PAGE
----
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Ryanair tells airports to 'expect to share pain' of fuel hike

Ryanair has told the owners of the 60 airports it flies to it expects them to "share the pain" of a €400 million cost-cutting drive over the next 12 months.

The low-cost carrier is holding one-to-one meetings in Dublin with the airport operators as it kicks off an austerity plan which it says is due to rises in fuel prices and its wish to avoid fare increases.

Ryanair expects its fuel bill in the next financial year to rise by €400 million. "That's the amount we need to take out to guarantee our fixed fares," says head of communications Peter Sherrard.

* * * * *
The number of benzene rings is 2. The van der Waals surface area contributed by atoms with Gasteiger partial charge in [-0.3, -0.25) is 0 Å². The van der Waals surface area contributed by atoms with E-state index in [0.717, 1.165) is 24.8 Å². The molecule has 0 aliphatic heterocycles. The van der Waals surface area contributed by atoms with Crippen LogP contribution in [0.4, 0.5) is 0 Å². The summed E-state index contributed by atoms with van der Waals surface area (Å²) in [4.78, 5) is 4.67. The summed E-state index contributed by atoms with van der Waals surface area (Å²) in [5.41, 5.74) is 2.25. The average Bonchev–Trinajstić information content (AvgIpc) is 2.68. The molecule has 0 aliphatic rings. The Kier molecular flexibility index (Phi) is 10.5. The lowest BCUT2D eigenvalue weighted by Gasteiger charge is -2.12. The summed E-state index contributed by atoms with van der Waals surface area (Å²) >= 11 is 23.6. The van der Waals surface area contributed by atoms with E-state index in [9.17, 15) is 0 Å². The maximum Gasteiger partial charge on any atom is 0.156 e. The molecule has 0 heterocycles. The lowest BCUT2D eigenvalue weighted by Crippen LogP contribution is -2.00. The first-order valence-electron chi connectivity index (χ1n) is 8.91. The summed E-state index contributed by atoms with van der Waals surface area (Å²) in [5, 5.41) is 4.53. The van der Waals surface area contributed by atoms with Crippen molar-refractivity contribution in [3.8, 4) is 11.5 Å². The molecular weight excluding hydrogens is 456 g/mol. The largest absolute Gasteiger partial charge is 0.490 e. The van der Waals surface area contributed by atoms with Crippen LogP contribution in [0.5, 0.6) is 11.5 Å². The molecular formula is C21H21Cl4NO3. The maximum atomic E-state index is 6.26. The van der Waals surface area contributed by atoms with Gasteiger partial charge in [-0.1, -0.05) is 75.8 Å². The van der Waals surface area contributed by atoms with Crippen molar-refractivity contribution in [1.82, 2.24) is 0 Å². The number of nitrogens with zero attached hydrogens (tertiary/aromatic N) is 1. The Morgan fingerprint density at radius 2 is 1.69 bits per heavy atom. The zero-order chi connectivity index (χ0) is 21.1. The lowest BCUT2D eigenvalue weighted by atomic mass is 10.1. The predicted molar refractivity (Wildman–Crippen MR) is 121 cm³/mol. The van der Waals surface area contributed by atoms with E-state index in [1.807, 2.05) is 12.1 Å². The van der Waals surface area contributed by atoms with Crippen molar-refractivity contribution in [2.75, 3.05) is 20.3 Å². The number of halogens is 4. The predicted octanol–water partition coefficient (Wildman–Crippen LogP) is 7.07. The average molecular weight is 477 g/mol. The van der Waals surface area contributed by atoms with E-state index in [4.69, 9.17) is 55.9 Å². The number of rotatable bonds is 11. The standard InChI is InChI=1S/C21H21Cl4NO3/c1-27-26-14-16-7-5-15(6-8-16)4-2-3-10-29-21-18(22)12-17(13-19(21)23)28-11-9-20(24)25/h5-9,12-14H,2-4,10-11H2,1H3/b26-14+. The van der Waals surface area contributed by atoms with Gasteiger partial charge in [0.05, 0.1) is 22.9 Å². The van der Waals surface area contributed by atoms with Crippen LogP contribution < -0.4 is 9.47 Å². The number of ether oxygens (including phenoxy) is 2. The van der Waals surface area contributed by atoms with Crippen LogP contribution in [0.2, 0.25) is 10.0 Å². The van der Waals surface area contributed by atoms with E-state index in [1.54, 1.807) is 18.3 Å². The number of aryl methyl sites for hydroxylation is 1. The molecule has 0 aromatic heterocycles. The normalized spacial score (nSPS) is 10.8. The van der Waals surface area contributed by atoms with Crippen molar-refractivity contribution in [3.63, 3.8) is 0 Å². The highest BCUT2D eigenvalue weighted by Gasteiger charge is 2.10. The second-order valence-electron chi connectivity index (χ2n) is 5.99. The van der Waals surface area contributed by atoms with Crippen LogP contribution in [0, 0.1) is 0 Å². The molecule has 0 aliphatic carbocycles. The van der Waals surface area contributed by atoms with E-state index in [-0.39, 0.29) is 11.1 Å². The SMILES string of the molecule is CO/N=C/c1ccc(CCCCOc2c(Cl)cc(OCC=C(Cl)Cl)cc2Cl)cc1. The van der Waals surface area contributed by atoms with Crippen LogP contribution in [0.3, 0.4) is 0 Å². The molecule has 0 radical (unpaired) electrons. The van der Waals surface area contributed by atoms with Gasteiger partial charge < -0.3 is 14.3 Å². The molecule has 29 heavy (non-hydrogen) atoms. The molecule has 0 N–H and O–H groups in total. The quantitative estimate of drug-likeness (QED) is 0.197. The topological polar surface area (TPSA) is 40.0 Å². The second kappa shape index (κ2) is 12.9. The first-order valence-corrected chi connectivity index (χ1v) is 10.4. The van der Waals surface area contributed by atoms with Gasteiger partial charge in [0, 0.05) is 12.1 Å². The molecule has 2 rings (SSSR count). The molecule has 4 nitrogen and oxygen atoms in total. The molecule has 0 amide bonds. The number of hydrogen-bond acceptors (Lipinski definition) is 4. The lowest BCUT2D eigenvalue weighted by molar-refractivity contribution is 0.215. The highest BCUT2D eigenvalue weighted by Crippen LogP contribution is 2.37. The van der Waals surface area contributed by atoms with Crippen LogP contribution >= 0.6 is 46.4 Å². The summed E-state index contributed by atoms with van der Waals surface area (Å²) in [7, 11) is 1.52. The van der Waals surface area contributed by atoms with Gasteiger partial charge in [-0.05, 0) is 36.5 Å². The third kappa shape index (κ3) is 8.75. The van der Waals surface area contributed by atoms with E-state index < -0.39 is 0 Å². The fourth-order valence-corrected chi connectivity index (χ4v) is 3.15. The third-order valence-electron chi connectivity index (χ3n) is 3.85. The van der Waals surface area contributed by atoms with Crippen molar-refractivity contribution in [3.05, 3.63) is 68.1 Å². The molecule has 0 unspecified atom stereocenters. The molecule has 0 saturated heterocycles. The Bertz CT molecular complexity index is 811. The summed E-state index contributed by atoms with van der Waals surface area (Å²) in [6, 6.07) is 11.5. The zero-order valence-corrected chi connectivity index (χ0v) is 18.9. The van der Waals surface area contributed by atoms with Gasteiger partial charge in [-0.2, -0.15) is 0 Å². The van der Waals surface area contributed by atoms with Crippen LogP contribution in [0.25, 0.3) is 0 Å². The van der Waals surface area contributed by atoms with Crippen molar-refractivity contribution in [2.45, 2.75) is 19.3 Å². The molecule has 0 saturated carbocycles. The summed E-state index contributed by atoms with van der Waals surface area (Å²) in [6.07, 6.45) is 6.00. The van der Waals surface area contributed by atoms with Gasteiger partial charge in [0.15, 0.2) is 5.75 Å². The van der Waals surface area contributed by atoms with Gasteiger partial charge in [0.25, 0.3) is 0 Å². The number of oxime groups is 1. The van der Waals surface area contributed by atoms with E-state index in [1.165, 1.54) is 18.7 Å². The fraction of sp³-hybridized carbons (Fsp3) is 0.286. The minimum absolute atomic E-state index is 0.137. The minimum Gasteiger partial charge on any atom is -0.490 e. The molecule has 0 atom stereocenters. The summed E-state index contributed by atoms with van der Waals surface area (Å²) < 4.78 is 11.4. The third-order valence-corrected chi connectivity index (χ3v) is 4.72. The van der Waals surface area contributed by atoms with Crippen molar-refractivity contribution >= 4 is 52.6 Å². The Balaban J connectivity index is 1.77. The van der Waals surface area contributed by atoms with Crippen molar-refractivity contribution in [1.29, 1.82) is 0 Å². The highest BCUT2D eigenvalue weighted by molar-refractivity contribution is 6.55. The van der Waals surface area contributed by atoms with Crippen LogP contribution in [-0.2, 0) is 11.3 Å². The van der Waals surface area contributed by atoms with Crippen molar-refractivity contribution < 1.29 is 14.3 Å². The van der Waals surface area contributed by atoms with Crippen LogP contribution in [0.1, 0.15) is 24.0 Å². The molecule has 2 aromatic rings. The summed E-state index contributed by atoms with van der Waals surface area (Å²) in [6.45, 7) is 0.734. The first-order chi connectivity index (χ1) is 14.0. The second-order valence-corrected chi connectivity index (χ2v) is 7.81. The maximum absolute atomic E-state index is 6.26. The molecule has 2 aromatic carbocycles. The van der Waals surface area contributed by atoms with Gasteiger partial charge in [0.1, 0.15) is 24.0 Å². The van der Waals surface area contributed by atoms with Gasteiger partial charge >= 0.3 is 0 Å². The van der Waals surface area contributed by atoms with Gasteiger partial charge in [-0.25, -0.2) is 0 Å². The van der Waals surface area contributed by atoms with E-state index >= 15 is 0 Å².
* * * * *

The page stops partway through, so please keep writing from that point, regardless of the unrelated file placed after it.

As well as a pay freeze for 36 senior managers, Ryanair is also rolling out automated check-in facilities at Dublin and London Stansted, and eventually its other 25 bases, to save on airport costs: virtually all Ryanair's check-in services are contracted out.

It is also wants to persuade more passengers not to check-in luggage. Four in ten Ryanair passengers fly with hand baggage only and the airline want to push this figure to half this year.

The airline will also be meeting with other suppliers - including maintenance and catering - in an attempt to negotiate lower rates.

Ryanair's fuel hedging - it had been buying almost all its fuel at $65 a barrel this year - runs out on 31 March, and the carrier will have to pay spot prices which are as much as $100 a barrel.

Sherrard says the cost-cutting will not affect the airline's fleet plans. It has 163 Boeing 737-800s on order for delivery to 2012.

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